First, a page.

Some pictures of my dogs
31 more posts in this thread. [Missing image file: Molly and Truman 1.jpg]
Well, I should say of my late dogs...I thought I would share some pictures I received that were taken quite awhile ago. Brings back memories....
The one on the right is Molly, our Greater Swiss Mountain Dog. The demon dog on the left there is Truman, who is a Chocolate Lab / Border Collie mix.
Molly was the alpha/queen/etc of the house, and she would let Truman know it sometimes, but they got along famously. The only time I think she really snapped at Truman was one day when my dad got home and Truman tried to greet him first at the door. Molly didn't take too kindly to that.
Anyways, every single night when my dad would get home, the two would try to show off to him by playing tug-of-war. Without fail, one of them would grab a toy, and they would get in front of him and play around with a toy.
A few more pics to follow.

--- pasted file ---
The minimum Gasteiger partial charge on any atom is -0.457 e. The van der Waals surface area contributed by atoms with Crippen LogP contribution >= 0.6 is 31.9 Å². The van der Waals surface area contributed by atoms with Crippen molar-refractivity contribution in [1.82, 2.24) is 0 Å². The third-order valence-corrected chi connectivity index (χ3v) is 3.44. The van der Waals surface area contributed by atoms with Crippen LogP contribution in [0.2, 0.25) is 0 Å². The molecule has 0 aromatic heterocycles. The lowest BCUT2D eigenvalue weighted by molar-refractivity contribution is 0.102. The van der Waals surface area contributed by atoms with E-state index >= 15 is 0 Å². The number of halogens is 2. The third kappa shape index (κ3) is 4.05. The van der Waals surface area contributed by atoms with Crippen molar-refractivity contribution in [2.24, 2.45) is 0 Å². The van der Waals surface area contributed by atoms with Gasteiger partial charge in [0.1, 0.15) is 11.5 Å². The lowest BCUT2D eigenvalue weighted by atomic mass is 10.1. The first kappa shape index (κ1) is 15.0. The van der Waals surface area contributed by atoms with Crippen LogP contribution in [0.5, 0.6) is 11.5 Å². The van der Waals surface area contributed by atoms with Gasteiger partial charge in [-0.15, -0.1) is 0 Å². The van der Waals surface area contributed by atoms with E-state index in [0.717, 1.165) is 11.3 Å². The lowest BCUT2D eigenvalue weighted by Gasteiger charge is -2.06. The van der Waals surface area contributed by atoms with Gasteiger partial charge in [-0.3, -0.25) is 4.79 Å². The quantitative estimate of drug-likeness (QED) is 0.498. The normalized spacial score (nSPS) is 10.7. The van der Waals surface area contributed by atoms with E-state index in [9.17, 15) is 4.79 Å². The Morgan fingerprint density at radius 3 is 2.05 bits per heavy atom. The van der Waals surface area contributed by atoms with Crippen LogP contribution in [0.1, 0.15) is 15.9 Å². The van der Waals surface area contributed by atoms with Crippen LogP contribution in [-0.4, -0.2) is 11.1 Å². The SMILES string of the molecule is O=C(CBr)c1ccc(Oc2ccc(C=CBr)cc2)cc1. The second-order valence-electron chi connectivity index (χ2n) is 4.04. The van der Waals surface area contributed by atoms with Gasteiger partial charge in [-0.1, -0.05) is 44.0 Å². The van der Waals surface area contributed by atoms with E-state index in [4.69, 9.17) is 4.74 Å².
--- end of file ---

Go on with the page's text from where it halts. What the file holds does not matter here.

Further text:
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Briefly, I've been wanting to get an office job for almost half a year now, but I realise that isn't for me. In fact, I loath the fact that I've spent my entire life indoors. Yes, I'm >>1276887
What I actually want to do is get into conservation, becoming a park ranger or even just volunteering. I live in Scotland.
Can anyone share some experiences? If anyone's in Scotland, could you share some websites with some good info?
Handaxe = Hair Razor?
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Paraphrase: "The handaxe is the oldest recorded Sapien tool. It is believed to simply be a work of art because it is always found in pristine condition and is too small and inefficient to hack anything well. However, it is still the most widely distributed artifact, and is believed to have been passed down by many generations, spanning the entire globe."
I guess it was used to cut hair. Why do people call it worthless? I figure it must be some kind of faux-razor. Here's how you use it (assuming you don't have an afro), hold your own hair at the roots to protect it, and have someone else pull the ends taught and then saw them off with the handaxe.
Right? That explains why they're never broken, and why they're found practically everywhere that Homo Sapiens have lived.